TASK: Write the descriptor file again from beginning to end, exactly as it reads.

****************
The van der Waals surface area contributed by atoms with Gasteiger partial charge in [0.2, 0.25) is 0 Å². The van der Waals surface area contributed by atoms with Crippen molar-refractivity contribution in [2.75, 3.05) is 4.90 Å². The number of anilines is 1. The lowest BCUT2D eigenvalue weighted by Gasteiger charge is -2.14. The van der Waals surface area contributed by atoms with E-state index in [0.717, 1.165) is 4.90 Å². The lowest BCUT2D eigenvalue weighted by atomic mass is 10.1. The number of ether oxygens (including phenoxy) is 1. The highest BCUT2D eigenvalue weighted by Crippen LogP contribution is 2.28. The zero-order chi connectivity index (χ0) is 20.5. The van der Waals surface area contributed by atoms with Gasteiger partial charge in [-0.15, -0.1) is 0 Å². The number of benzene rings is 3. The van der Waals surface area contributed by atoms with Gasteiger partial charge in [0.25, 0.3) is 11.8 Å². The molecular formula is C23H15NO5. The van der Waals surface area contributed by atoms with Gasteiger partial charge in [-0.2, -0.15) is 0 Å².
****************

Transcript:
The van der Waals surface area contributed by atoms with Gasteiger partial charge in [0.2, 0.25) is 0 Å². The van der Waals surface area contributed by atoms with Crippen molar-refractivity contribution in [2.75, 3.05) is 4.90 Å². The number of anilines is 1. The lowest BCUT2D eigenvalue weighted by Gasteiger charge is -2.14. The van der Waals surface area contributed by atoms with E-state index in [0.717, 1.165) is 4.90 Å². The lowest BCUT2D eigenvalue weighted by atomic mass is 10.1. The number of ether oxygens (including phenoxy) is 1. The highest BCUT2D eigenvalue weighted by Crippen LogP contribution is 2.28. The zero-order chi connectivity index (χ0) is 20.5. The van der Waals surface area contributed by atoms with Gasteiger partial charge in [-0.15, -0.1) is 0 Å². The number of benzene rings is 3. The van der Waals surface area contributed by atoms with Gasteiger partial charge in [0.25, 0.3) is 11.8 Å². The molecular formula is C23H15NO5. The van der Waals surface area contributed by atoms with Gasteiger partial charge in [-0.2, -0.15) is 0 Å².